Shortly after coming home I began to experiment more and dug deep into what my message was I wanted to share with the world. Through some experimenting, sometime in 2019 I created the first piece of my “Midwest” series titled “Midwest.” The piece drew in a different perspective than those prior and also used a completely new set of colors. The piece itself was grounded more in reality focused on my experiences moving from California to Wisconsin in 2014. The piece was immediately well received and I knew I had created something immensely special.
Having started my art career here in the Midwest I have had the opportunity to see tons of art from artists native to this area, namely the Regionalists. From Stuart to Benton to Nichols, seeing these artists in museums all over the area has truly helped me see composition building from a different angle.
Shaped Through Emerging Digital Gaming Culture
It would be a lie to suggest my aesthetic was not in-part shaped by my childhood experiences playing video games. I still recall the day my father bought me my first gaming system: a Gameboy Advance from Fry’s Electronics. As the years went on I would be able to play consoles including the Nintendo Gamecube & N64, Sony PS2, PC games, and so much more. Looking back at even a screenshot of these games I am always inundated with a flood of emotions. Pure nostalgia. The imagery, color choices, graphics limited by hardware, etc. inspired the young artist in me.
Graphics from video games from the 90s and early 2000s are absolutely monumental in understanding my own approach to how I create art today. I like to think of older video game models especially from the gamecube/ps2 era as digital cardboard cutouts; a frame essentially created by panels of colored shapes to try and convince the viewer they are in-fact looking at a character, a building, a car, a weapon, an animal, etc etc.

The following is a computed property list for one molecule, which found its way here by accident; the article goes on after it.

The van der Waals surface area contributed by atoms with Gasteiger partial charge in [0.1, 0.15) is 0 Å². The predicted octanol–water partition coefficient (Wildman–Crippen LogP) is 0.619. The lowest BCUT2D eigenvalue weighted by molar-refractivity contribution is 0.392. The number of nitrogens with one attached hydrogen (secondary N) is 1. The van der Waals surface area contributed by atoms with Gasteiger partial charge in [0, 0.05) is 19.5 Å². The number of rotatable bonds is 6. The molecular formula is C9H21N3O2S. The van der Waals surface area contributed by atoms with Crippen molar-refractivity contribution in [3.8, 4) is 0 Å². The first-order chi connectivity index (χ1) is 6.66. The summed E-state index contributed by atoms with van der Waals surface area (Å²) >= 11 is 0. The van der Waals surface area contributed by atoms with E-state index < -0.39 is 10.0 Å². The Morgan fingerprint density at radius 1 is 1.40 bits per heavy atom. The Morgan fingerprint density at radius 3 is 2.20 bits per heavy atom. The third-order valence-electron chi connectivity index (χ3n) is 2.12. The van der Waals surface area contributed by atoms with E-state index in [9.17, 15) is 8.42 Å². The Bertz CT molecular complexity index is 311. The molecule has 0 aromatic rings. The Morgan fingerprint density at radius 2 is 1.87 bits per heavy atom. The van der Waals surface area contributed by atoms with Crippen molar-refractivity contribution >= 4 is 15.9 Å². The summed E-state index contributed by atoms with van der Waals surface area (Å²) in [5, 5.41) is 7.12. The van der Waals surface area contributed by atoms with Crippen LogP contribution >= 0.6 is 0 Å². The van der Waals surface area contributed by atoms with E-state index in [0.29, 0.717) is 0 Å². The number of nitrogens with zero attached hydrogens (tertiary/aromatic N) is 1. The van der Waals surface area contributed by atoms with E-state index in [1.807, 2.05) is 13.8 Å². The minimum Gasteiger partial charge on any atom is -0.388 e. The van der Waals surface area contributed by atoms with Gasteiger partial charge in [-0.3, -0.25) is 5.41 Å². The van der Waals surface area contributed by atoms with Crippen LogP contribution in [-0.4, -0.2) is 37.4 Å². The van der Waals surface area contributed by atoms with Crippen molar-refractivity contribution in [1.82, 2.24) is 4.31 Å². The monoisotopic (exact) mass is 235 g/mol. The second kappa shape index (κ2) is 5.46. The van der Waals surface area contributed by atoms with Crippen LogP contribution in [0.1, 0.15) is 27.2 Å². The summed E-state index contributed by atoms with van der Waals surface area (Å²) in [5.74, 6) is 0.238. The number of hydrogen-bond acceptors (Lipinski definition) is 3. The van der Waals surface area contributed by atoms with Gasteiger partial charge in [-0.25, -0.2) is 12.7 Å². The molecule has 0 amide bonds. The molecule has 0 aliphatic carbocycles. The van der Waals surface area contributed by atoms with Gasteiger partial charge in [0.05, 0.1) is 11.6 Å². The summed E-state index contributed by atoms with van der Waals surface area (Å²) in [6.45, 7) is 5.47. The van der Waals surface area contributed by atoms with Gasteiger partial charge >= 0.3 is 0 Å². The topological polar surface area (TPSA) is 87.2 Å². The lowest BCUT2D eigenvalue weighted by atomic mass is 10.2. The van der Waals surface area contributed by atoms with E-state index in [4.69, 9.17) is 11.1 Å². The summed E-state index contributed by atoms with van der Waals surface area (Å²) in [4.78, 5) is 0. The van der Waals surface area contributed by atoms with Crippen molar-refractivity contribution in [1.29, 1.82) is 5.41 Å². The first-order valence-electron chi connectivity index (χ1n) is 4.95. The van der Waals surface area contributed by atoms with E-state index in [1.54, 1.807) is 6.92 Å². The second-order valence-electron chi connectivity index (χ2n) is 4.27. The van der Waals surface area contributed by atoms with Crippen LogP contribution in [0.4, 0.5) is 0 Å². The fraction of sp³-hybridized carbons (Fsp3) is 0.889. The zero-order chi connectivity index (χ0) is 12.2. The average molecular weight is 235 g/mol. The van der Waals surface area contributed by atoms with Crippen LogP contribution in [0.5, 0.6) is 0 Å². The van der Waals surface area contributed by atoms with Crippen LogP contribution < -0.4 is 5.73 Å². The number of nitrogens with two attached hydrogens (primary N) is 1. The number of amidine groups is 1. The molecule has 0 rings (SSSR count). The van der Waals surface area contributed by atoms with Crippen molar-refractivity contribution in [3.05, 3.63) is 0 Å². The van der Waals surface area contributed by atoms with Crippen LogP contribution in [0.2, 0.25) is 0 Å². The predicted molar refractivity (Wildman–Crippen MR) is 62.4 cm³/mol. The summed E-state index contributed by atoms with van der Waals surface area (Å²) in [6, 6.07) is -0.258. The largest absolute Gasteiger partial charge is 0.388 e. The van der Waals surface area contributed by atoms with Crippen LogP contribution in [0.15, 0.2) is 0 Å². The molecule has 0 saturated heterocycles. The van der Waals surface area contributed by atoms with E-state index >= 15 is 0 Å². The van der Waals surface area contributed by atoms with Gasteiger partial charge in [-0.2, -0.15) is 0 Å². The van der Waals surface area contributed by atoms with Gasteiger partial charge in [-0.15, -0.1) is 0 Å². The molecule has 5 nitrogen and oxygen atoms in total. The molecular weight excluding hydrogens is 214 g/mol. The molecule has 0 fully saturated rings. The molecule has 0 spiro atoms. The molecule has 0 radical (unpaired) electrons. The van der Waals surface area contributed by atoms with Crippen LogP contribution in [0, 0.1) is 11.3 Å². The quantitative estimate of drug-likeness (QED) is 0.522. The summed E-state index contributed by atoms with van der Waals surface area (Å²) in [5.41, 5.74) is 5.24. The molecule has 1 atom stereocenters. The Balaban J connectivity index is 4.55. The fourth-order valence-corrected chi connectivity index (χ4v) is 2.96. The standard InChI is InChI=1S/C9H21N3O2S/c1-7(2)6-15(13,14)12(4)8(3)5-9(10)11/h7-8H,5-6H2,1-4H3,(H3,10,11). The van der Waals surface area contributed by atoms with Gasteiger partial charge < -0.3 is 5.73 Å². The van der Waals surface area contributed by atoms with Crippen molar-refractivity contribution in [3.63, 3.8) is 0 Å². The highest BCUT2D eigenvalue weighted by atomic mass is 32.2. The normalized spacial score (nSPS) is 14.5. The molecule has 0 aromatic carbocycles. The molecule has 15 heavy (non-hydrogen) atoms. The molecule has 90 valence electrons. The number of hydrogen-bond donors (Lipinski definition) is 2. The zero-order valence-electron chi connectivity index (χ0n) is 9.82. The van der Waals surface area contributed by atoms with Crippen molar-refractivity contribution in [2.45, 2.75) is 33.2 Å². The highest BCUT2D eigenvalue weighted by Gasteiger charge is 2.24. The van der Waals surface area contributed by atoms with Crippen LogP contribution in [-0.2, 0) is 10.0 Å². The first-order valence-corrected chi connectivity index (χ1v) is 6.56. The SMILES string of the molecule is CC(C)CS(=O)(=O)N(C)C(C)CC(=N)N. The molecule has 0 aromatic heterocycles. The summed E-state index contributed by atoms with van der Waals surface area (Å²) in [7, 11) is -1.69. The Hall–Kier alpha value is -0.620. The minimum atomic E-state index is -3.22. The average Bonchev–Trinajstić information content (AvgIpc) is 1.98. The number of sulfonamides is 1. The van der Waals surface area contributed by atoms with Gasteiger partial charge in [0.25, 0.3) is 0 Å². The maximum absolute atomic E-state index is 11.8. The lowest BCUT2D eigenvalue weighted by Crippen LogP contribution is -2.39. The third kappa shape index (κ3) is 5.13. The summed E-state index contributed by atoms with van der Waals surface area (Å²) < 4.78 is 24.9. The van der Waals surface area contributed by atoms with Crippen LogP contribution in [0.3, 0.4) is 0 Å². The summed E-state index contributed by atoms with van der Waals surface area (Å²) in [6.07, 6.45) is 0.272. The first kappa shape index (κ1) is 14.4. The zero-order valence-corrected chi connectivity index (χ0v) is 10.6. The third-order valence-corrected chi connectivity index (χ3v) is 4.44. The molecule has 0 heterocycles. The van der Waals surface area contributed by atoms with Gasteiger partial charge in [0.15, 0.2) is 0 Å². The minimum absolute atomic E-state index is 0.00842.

My work very much so follows a similar approach. I don’t use brushes; I don’t use the pen tool. I use my trackpad on my Macbook Pro w/ Adobe Illustrator and always have. I take individual shapes and align them one by one, adjust the colors, and create a composition. In a sense my work is just purely vector shapes put together in an orderly fashion like the pieces of a puzzle to create a convincing picture.
Lastly, I am a huge fan of world-building video games. From Sims to Minecraft to the Tycoon games, I have always had a passion for creating an alternate reality with endless possibilities. This love for this genre of gaming has 100% translated over to my love for art. As an artist I tend to work in series (e.g. “Midwest” “California” “Northeast” “Space” “Life in Japan”). In doing so I’m able to tell a story and show this layer of world-building that spans across multiple illustrations. The true joy of this is when viewers and collectors create their own stories and share their personal experiences that relate to my illustrations.
Inspirations Grow & Learning Never Stops
I see life as an opportunity to learn as much as possible… possibly a big reason as to why I am still in medical school at the time of this writing. I still take the time to learn about artists new and old, genres new and old, techniques new and old. A couple years ago I learned about the Precisionists and the era of artists from the United States that helped shape early 1900s art. While I had found my style before discovering this genre of artists I immediately felt a profound connection upon learning about them.